Saturday, January 26, 2013

Musings On A Broken Arm

Exactly a week ago, I slipped on an icy road, fell on my back and broke the radial bone on my right elbow. 6-hours later, accompanied by my daughter Ankita, who endured the long wait for a doctor to see me, I walked out of the ER with my right arm in a cast and a sling. It is immobilized for about 3-weeks until I go back for a review. But that is not the point of this blog-post.

Now that I can move my fingers, which are sticking out of the cast, with minimal pain and am able to type, I want to record some of my experiences during this past week.  

I have learnt a lot about society in general and acquaintances in particular during this week. 

Learning #1:  The conversations which I have with people follow a pattern:
Person X: “Hey, What happened to your arm?”
Me: “Oh! I slipped on ice and fell.”
Person X: “How did this happen?” OR “When and where?”
Me: “I was coming out of ABC store with a bag of heavy grocery and stepped off the curb and hidden beneath the fresh snow was solid frozen ice. And Swwooosh…..! I landed on my back. My entire right arm numb with pain. Luckily my elbow took the knock and possibly saved my head from hitting the curb behind.”
Person X: “Oh My God! Yes last Saturday was particularly bad because of the freezing rain the night before. You just can’t be careful enough!”
Me:  “Yeah! I’ve slipped and fallen quite a few times but every time I’ve managed to get up and walked away. This time the law of averages clearly caught up with me, eh!” I chuckle.
Roughly at this point every person I have met immediately starts narrating a personal story about a time (1, 2 5, 10 or whatever) years ago when (s)he slipped on icy road/ pavement and had a serious injury.  

This I guess is supposed to cheer me up and aimed at making me feel that it is alright to slip and fall on ice. It happens to all of us all the time. This is Canada, what do you expect? And yes it does help. Suddenly this person and I are part of a common club – call it ‘Slippers Anonymous’. And we are trying to get over the common feeling of pain that slipping causes!

(Disclosure: This experiment in societal interaction involved upwards of 50 interactions with colleagues, acquaintances and random people on the street.)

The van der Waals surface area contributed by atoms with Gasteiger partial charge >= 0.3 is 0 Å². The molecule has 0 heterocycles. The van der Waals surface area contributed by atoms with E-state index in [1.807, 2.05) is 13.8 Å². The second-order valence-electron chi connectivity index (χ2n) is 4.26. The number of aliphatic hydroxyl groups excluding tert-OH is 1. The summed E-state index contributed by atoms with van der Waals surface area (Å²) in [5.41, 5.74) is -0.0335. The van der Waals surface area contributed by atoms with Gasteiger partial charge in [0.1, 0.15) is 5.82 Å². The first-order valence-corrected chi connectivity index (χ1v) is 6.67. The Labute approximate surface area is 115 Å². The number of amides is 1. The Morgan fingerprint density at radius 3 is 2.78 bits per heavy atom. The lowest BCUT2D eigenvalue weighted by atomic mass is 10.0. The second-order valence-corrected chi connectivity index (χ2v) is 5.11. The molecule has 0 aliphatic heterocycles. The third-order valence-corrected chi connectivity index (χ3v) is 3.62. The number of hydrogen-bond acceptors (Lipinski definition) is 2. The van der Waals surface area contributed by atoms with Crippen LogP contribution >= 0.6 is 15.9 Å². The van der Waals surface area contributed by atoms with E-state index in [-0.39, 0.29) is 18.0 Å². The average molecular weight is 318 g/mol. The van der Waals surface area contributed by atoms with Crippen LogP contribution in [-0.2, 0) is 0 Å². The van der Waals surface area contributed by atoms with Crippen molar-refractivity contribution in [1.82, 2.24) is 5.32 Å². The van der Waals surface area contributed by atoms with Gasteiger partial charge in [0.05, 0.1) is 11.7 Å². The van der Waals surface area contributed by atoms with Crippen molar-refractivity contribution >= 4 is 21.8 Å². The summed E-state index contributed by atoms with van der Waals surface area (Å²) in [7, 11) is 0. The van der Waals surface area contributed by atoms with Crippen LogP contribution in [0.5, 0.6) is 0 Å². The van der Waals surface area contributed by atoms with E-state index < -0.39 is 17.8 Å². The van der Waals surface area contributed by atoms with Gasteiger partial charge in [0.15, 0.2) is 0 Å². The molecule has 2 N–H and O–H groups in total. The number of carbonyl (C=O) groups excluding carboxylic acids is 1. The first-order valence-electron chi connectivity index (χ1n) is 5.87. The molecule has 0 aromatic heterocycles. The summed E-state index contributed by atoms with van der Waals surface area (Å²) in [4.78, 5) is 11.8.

Learning #2: Recently there were a quite a few posts on Facebook which read:
This is a short experiment to see who reads posts and who just scrolls. So, if you read this, leave one word on how we met. Only one word, then copy this to your wall so I can leave a word for you. Please don't add your word and then not bother to copy. It should be an interesting exercise.

Such posts have received an average of 5 likes and 3 shares. Is it then that people don’t read posts? Is FB that over-hyped?  Or is it that people don’t like to be treated like (free) guinea pigs in someone’s social experiment?

My own recent experience suggests it could be the latter. My post about my injury elicited almost instantaneous responses (many while I was still in the ER) and I continue to get comments wishing me a speedy recovery. My friends care enough to be concerned about me, take the time to offer me advice and also offer prayers and best wishes for a quick recovery. What more can one ask for? These friends are like stars in the universe. We may not always see them, but we can be damned sure they are there! Thanks everyone for your messages, calls and good wishes. As I mentioned in one of my responses to all the messages: For the pain and inflammation, there's acetaminophen + ibuprofen. And for the spirit, I am blessed to have so many caring friends. Your thoughts, wishes and calls have lifted my spirits immensely.
And Facebook is a fantastic social medium. It builds on the ubiquitous nature of the Internet to bind our own social eco-system together, regardless of time and distance separating each of us.

Learning #3: We live and are part of a big network, taking what we need and giving what we can. Case in point: I am not the only one who feels the effect of the loss of use of my right hand. My family too has been feeling that loss. My wife, daughter and son have had to step up to the plate and take over some of the tasks that I was doing at home. Additionally they had to take care of me and my needs.  My colleagues at work have been very understanding too.

Learning #4:  A lot of colleagues now routinely step up to open doors for me – even though only my right arm is in a cast & sling and my left hand and two feet are perfectly capable of doing the needful. I am still trying to figure out what inner emotional need motivates such behavior? Is it out of a sense of chivalry or charity? I have always felt that people generally feel charitable towards the visibly disabled but I am now confused. I must read up some more and address this issue in a future blog if I can sort this out.

Learning #5: We have to be grateful for small mercies. During the 6-hour long wait at the ER of one of Edmonton’s best hospitals my daughter and I were exchanging our grumblings with other patients about the slowness of the supposedly world class publicly funded and totally free health care system. But when I finally saw a doctor and later the cast-room assistant, I realized in conversations with them that they were having a terrible day attending to people with hip bone, thigh bone, back and head fractures! I was low priority. All I needed on an urgent basis was an ice-pack to control the swelling and pain which they repeatedly provided me. And I am grateful for that!  The Canadian health care system is in my eyes still the best in the world. If you are involved in a serious accident and are in imminent danger of dying you can be sure they will spare no effort or expense to reach you –whether by road or air-ambulance- to a medical facility. That is how much a human life is valued!